It's currently a back-burner project, but simmering.

          Kevin


        • jacot
          Is it only a fixture for put the drill onplate or a real shuck for turning
          Message 4 of 13 , Feb 16, 2014

             

             

            Is it only a fixture for  put the drill  onplate  or a real shuck  for turning

             

            <I still do not find the  file name

             

            jacquessavard@...

             



            All -

            I have posted a 3 sheet article from the January 1925 issue of Popular Mechanics, detailing construction of a magnetic chuck. 
            Holding force is estimated in the article at 190 lbs. per pole for 2 1/2" wide contact, though this would vary with surface conditions, work material and how well rectified the 110 VDC power supply might be.  Pole pitch is 1".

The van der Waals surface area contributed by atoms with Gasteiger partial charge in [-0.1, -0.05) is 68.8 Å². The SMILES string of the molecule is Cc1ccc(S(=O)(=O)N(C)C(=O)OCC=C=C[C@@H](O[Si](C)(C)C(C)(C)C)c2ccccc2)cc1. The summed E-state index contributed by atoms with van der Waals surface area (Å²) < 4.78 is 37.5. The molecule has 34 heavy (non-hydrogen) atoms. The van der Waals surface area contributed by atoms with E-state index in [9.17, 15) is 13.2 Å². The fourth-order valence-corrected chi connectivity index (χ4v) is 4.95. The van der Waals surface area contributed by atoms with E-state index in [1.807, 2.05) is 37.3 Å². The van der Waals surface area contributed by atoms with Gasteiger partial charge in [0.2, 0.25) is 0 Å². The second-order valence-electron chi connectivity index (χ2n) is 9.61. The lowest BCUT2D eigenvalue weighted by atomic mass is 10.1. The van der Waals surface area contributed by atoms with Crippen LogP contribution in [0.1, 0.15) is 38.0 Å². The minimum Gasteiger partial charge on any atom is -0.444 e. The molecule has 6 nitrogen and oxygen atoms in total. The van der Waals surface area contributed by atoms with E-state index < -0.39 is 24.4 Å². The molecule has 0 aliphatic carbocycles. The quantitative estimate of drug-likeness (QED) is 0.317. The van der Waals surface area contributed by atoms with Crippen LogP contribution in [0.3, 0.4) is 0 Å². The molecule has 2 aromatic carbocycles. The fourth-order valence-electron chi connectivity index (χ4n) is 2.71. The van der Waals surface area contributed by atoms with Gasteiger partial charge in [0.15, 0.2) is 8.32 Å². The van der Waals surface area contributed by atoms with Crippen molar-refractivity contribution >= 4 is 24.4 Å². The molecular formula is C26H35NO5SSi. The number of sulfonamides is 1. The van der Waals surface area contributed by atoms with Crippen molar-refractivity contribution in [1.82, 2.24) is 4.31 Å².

Ready substitutes for antiquated parts should be obvious, though finding an acceptable but inexpensive replacement for the babbitt coil potting may take some thinking.  Epoxy could be used, but might not conduct enough heat away from the coils (add aluminum powder?).  Salvage tire weights are cheap, but may need to be alloyed (with what - tin, bismuth bird shot?) to lower the melting point sufficiently to not ruin the magnet wire insulating enamel during potting.  If anyone has smart ideas or first-hand experiences on this, please share.  Use a switch with enclosed contacts, contrary to what is shown; 110 volts DC will not be fun to short with your body parts!